Understanding the Role of Poly(ethylene oxide) in the Electrospinning of Whey Protein Isolate Fibers

dc.contributor.advisorLim, Loong-Tak
dc.contributor.authorVega Lugo, Ana Cristina
dc.date.accessioned2012-11-15T14:50:41Z
dc.date.available2012-11-15T14:50:41Z
dc.date.copyright2012-10
dc.date.created2012-10-23
dc.date.issued2012-11-15
dc.degree.departmentDepartment of Food Scienceen_US
dc.degree.grantorUniversity of Guelphen_US
dc.degree.nameDoctor of Philosophyen_US
dc.degree.programmeFood Scienceen_US
dc.description.abstractPoly(ethylene oxide) (PEO) is known for facilitating the electrospinning of biopolymer solutions, that are otherwise not electrospinnable. The objective of this study was to investigate the mechanism by which PEO enables the formation of whey protein isolate (WPI) electrospun fibers under different pH conditions. This investigation revealed that the addition of PEO increased the viscosity of WPI/PEO (10% w/w WPI; 0.4% w/w PEO) solutions. Difference in pH levels of the polymer solutions affected electrospinnability and fiber morphology. Acidic solutions resulted in smooth fibers (700 ± 105 nm) while neutral solutions produced spheres (2.0 ± 1.0 um) linked with ultrafine fibers (138 ± 32 nm). In comparison, alkaline solutions produced fibers (191 ± 38 nm) that were embedded with spindle-like beads (1.0 ± 0.5 um). Sodium dodecyl sulphate polyacrylamide gel electrophoresis (SDS-PAGE) and matrix-assisted laser desorption ionization-time of flight mass spectrometry (MALDI-TOF MS) analyses revealed that the native globular configuration of WPI was not altered under neutral conditions. By contrast, the electrophoresis and spectrometry data indicated that WPI was denatured and hydrolyzed under acidic conditions, which facilitated the formation of smooth fibers. C13 nuclear magnetic resonance (NMR) and attenuated total reflection-Fourier transform infrared (ATR-FTIR) spectroscopies showed that the increase random coil and a-helix secondary structures in WPI contributed to the formation of bead-less electrospun fibers. Also, C13 NMR analysis showed no evidence of chemical interaction between WPI and PEO. Scanning transmission electron microscopy coupled with energy dispersive X-rays (STEM-EDAX) revealed that WPI was uniformly distributed within WPI/PEO electrospun fibers. Observations by scanning electron microscopy (SEM) and field emission scanning electron microscopy (FESEM) indicated that fibers possessed a solid core. All these findings suggested that PEO enables the formation of WPI/PEO electrospun fibers by entanglement/entrapment/deposition. Preliminary studies were conducted on hydroxypropyl methyl cellulose (HPMC). In the absence of PEO, HPMC enabled the formation of WPI electrospun fibers under acidic conditions (124 ± 46 nm). FTIR analyses indicated that there was no interaction between HPMC and WPI, suggesting that HPMC aided in the electrospinning of WPI fibers, also by entanglement/entrapment/deposition. Hence, HPMC and PEO aid in the electrospinning of WPI fibers by entanglement/entrapment/deposition, which can be manipulated by alterations in the protein configuration and solution properties.en_US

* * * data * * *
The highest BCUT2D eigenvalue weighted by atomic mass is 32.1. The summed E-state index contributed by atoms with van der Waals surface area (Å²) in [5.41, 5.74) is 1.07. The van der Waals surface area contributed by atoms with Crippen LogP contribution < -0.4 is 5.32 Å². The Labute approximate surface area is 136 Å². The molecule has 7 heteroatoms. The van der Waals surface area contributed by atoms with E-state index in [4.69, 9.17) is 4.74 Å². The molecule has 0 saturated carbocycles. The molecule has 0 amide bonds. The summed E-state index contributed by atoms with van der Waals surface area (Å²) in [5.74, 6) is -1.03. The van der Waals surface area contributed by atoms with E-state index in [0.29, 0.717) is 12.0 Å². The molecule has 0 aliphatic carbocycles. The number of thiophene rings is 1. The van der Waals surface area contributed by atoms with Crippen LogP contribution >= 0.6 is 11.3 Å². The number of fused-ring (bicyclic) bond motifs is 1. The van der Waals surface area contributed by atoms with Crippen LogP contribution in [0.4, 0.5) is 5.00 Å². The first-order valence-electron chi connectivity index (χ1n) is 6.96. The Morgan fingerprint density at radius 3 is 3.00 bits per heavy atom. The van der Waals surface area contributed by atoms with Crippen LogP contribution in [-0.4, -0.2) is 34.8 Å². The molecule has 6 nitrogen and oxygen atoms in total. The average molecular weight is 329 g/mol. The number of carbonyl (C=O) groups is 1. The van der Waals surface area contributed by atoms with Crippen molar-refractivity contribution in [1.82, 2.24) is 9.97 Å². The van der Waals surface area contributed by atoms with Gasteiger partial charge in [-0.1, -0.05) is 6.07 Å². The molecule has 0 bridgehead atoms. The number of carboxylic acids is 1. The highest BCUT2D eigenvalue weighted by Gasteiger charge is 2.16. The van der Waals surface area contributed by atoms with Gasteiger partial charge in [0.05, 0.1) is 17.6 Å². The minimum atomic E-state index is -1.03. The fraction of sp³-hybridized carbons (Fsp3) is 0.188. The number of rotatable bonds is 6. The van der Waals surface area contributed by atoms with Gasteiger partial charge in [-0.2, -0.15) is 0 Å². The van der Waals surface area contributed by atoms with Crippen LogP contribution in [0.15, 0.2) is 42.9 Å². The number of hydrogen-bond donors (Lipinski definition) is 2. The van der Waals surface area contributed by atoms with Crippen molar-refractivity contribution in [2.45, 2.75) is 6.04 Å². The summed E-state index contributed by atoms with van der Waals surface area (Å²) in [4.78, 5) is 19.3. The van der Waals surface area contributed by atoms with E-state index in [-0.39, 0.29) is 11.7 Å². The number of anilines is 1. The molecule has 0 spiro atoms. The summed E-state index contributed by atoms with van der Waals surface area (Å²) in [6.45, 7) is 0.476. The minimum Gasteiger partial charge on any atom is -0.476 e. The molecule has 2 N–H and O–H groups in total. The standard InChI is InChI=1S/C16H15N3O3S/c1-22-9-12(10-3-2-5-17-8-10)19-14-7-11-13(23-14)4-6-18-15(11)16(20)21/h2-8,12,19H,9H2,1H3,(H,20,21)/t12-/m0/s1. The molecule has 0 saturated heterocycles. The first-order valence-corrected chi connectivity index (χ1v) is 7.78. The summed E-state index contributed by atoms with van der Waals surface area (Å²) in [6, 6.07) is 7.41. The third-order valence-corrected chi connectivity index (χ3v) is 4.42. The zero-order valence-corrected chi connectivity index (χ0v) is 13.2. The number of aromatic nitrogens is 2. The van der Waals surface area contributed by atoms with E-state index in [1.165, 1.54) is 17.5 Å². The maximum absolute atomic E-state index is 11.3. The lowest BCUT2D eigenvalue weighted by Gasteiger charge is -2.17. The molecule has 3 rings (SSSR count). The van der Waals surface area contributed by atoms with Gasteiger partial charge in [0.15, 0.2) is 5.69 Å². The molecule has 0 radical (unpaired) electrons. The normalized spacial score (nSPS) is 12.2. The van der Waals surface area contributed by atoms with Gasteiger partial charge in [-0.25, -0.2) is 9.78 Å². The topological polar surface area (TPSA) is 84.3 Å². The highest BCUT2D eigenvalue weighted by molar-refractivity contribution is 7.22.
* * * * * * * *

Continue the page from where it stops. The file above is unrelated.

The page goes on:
dc.description.sponsorshipNatural Sciences and Engineering Research Council of Canada
dc.description.sponsorshipDairy Farmers of Ontario
dc.identifier.urihttp://hdl.handle.net/10214/4327
dc.language.isoenen_US
dc.publisherUniversity of Guelphen_US
dc.rights.licenseAll items in the Atrium are protected by copyright with all rights reserved unless otherwise indicated.
dc.subjectElectrospinningen_US
dc.subjectWhey Protein Isolateen_US
dc.subjectPoly(ethylene oxide)en_US
dc.titleUnderstanding the Role of Poly(ethylene oxide) in the Electrospinning of Whey Protein Isolate Fibersen_US
dc.typeThesisen_US

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